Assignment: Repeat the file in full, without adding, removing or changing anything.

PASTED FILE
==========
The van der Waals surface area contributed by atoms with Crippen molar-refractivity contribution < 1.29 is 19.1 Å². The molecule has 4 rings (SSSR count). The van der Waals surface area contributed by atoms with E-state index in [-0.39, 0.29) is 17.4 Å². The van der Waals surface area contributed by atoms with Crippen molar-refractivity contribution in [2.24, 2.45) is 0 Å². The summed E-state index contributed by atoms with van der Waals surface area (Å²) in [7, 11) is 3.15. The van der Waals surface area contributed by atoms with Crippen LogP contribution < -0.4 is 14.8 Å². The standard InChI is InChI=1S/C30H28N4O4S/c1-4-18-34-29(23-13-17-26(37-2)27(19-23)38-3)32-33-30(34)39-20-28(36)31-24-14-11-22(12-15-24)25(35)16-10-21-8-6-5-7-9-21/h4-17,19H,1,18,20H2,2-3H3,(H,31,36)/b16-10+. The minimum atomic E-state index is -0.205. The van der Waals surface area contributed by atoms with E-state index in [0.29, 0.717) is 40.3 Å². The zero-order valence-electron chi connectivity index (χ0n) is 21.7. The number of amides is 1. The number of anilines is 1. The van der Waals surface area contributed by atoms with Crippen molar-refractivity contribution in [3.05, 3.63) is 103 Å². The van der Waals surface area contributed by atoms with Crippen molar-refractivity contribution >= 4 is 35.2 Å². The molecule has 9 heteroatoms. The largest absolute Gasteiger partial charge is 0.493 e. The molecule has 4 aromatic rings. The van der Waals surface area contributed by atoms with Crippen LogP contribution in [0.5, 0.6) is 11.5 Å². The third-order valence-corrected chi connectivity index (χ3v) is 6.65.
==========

The van der Waals surface area contributed by atoms with Crippen molar-refractivity contribution < 1.29 is 19.1 Å². The molecule has 4 rings (SSSR count). The van der Waals surface area contributed by atoms with E-state index in [-0.39, 0.29) is 17.4 Å². The van der Waals surface area contributed by atoms with Crippen molar-refractivity contribution in [2.24, 2.45) is 0 Å². The summed E-state index contributed by atoms with van der Waals surface area (Å²) in [7, 11) is 3.15. The van der Waals surface area contributed by atoms with Crippen LogP contribution < -0.4 is 14.8 Å². The standard InChI is InChI=1S/C30H28N4O4S/c1-4-18-34-29(23-13-17-26(37-2)27(19-23)38-3)32-33-30(34)39-20-28(36)31-24-14-11-22(12-15-24)25(35)16-10-21-8-6-5-7-9-21/h4-17,19H,1,18,20H2,2-3H3,(H,31,36)/b16-10+. The minimum atomic E-state index is -0.205. The van der Waals surface area contributed by atoms with E-state index in [0.29, 0.717) is 40.3 Å². The zero-order valence-electron chi connectivity index (χ0n) is 21.7. The number of amides is 1. The number of anilines is 1. The van der Waals surface area contributed by atoms with Crippen molar-refractivity contribution in [3.05, 3.63) is 103 Å². The van der Waals surface area contributed by atoms with Crippen molar-refractivity contribution >= 4 is 35.2 Å². The molecule has 9 heteroatoms. The largest absolute Gasteiger partial charge is 0.493 e. The molecule has 4 aromatic rings. The van der Waals surface area contributed by atoms with Crippen LogP contribution in [0.5, 0.6) is 11.5 Å². The third-order valence-corrected chi connectivity index (χ3v) is 6.65.